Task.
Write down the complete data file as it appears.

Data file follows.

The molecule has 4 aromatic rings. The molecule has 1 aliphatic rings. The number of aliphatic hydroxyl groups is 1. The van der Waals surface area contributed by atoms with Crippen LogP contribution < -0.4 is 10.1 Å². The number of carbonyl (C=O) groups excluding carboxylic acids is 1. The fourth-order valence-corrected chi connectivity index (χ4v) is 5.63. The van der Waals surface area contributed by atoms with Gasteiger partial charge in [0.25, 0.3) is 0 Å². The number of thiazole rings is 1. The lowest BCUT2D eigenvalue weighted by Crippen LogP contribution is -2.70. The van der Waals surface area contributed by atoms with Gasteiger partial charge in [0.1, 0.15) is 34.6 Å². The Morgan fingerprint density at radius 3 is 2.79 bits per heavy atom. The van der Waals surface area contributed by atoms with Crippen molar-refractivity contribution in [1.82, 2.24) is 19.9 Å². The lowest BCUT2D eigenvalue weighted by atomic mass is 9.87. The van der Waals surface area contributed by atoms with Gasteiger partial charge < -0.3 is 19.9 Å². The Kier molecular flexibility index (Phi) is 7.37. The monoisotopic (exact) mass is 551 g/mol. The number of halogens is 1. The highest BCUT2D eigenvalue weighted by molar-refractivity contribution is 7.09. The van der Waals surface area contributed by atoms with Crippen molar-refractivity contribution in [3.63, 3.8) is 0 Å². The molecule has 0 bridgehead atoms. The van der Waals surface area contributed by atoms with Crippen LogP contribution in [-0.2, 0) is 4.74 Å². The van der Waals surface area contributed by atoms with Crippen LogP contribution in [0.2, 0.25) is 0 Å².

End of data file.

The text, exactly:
The molecule has 4 aromatic rings. The molecule has 1 aliphatic rings. The number of aliphatic hydroxyl groups is 1. The van der Waals surface area contributed by atoms with Crippen LogP contribution < -0.4 is 10.1 Å². The number of carbonyl (C=O) groups excluding carboxylic acids is 1. The fourth-order valence-corrected chi connectivity index (χ4v) is 5.63. The van der Waals surface area contributed by atoms with Gasteiger partial charge in [0.25, 0.3) is 0 Å². The number of thiazole rings is 1. The lowest BCUT2D eigenvalue weighted by Crippen LogP contribution is -2.70. The van der Waals surface area contributed by atoms with Gasteiger partial charge in [0.1, 0.15) is 34.6 Å². The Morgan fingerprint density at radius 3 is 2.79 bits per heavy atom. The van der Waals surface area contributed by atoms with Crippen molar-refractivity contribution in [1.82, 2.24) is 19.9 Å². The lowest BCUT2D eigenvalue weighted by atomic mass is 9.87. The van der Waals surface area contributed by atoms with Gasteiger partial charge < -0.3 is 19.9 Å². The Kier molecular flexibility index (Phi) is 7.37. The monoisotopic (exact) mass is 551 g/mol. The number of halogens is 1. The highest BCUT2D eigenvalue weighted by molar-refractivity contribution is 7.09. The van der Waals surface area contributed by atoms with Crippen molar-refractivity contribution in [3.63, 3.8) is 0 Å². The molecule has 0 bridgehead atoms. The van der Waals surface area contributed by atoms with Crippen LogP contribution in [-0.2, 0) is 4.74 Å². The van der Waals surface area contributed by atoms with Crippen LogP contribution in [0.2, 0.25) is 0 Å².